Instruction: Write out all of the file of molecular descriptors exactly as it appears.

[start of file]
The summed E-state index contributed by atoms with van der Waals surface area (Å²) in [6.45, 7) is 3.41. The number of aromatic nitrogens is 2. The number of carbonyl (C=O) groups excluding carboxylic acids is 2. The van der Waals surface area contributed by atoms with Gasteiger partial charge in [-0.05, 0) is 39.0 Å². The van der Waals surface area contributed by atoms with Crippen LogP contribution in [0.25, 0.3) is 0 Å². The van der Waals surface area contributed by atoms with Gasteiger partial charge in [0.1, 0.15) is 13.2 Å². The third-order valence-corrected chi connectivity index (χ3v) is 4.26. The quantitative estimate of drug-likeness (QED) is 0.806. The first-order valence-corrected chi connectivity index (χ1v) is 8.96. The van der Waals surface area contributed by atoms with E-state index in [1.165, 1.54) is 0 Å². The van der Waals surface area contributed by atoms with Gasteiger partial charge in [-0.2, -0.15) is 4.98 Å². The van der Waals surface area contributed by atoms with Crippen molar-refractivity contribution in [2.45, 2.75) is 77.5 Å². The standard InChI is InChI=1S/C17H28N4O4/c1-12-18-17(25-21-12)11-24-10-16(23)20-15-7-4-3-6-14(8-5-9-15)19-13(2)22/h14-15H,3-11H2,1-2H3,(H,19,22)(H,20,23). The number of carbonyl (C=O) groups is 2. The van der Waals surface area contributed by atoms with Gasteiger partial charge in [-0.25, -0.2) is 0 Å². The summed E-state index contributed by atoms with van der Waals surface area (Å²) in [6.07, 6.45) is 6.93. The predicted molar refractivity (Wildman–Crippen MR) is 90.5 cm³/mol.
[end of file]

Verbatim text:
The summed E-state index contributed by atoms with van der Waals surface area (Å²) in [6.45, 7) is 3.41. The number of aromatic nitrogens is 2. The number of carbonyl (C=O) groups excluding carboxylic acids is 2. The van der Waals surface area contributed by atoms with Gasteiger partial charge in [-0.05, 0) is 39.0 Å². The van der Waals surface area contributed by atoms with Crippen LogP contribution in [0.25, 0.3) is 0 Å². The van der Waals surface area contributed by atoms with Gasteiger partial charge in [0.1, 0.15) is 13.2 Å². The third-order valence-corrected chi connectivity index (χ3v) is 4.26. The quantitative estimate of drug-likeness (QED) is 0.806. The first-order valence-corrected chi connectivity index (χ1v) is 8.96. The van der Waals surface area contributed by atoms with E-state index in [1.165, 1.54) is 0 Å². The van der Waals surface area contributed by atoms with Gasteiger partial charge in [-0.2, -0.15) is 4.98 Å². The van der Waals surface area contributed by atoms with Crippen molar-refractivity contribution in [2.45, 2.75) is 77.5 Å². The standard InChI is InChI=1S/C17H28N4O4/c1-12-18-17(25-21-12)11-24-10-16(23)20-15-7-4-3-6-14(8-5-9-15)19-13(2)22/h14-15H,3-11H2,1-2H3,(H,19,22)(H,20,23). The number of carbonyl (C=O) groups is 2. The van der Waals surface area contributed by atoms with Gasteiger partial charge in [-0.25, -0.2) is 0 Å². The summed E-state index contributed by atoms with van der Waals surface area (Å²) in [6.07, 6.45) is 6.93. The predicted molar refractivity (Wildman–Crippen MR) is 90.5 cm³/mol.